The email makes apparent a chain that links four organisations that are politically, temporally and spatially separate. In the letter, Ann Tome, a member of Maasai Cultural Heritage Foundation (MCH), which is an indigenous community-based group in Kenya, addresses Wend Wendland, Director of the Traditional Knowledge Division at WIPO, Tom Rankin, Director of the Center for Documentary Studies and the principal author, a folklorist and anthropologist on the staff of the US National Library. The letter goes directly to the heart of a recently-initiated project that gives concrete shape and substance to, and connects in meaningful ways, the disparate and sometimes abstract realms of intellectual property, traditional cultural expressions, indigenous knowledge and practice, cultural sustainability, audiovisual documentation and training for cultural communities, and archival techniques.
This article, then, consists of understanding Ann Tome’s letter against the backdrop of this project and in relation to the aims and goals of these four organisations. In some measure, the article points to a crucial realm of regimes and schemes for IP, ICH, cultural property rights and control, namely - how will existing instruments and programmes accommodate the active involvement of cultural communities in the creation of, and positive self-exploitation of their own cultural assets? It claims that such communities can, in important respects, shift their traditional status as objects of anthropological study to the role of producers and self-reflexive, self-conscious ethnographers and subjects. But the broader problem remains, namely that while indigenous and other cultural communities might take a leading role in their own processes of self- representation, they still remain at the mercy of structural imbalances and deprivations that remain entrenched, particularly bio-prospecting and the cultural theft of traditional knowledge and genetic resources. The conjecture and critique then, is that while ICH and Traditional Cultural Expressions (TCEs) and Traditional Knowledge (TK) are foremost on the agenda of world bodies, the larger societal, historical and political issues may well remain under-examined.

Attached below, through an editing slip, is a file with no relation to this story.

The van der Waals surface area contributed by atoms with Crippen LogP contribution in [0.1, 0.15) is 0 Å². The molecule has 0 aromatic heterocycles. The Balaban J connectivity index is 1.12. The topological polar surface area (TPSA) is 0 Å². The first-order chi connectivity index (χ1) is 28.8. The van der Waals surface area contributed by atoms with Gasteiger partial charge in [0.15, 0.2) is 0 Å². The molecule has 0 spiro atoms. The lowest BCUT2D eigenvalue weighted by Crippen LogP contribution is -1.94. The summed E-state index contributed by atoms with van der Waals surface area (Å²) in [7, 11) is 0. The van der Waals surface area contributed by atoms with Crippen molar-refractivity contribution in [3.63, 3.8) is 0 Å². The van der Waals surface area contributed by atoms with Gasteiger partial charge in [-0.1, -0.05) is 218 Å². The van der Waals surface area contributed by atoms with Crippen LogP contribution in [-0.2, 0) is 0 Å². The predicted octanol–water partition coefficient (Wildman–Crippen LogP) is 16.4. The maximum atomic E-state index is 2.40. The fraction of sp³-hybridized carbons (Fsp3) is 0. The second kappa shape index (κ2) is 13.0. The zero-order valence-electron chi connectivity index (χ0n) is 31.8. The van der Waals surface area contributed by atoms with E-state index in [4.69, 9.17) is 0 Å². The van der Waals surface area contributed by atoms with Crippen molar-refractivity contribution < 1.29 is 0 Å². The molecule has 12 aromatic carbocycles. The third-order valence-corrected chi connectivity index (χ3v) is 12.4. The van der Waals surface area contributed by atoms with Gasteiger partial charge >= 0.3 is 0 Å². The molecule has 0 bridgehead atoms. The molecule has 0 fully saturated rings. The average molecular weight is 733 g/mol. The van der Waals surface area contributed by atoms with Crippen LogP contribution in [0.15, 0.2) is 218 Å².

So to begin. In 2008, the World Intellectual Property Organisation, a specialised agency of the United Nations, initiated the Creative Heritage project which, if developed along the lines envisioned for it, promises to shift significantly the discourse and practice of intellectual property protection for traditional and indigenous communities. Since its establishment in 1967, WIPO’s larger mandate and interests have been aimed at the development of a worldwide -
..balanced and accessible international intellectual property (IP) system, which rewards creativity, stimulates innovation and contributes to the economic development while safeguarding the public interest...(http://wipo.int/about-wipo/en/what_is_wipo.html)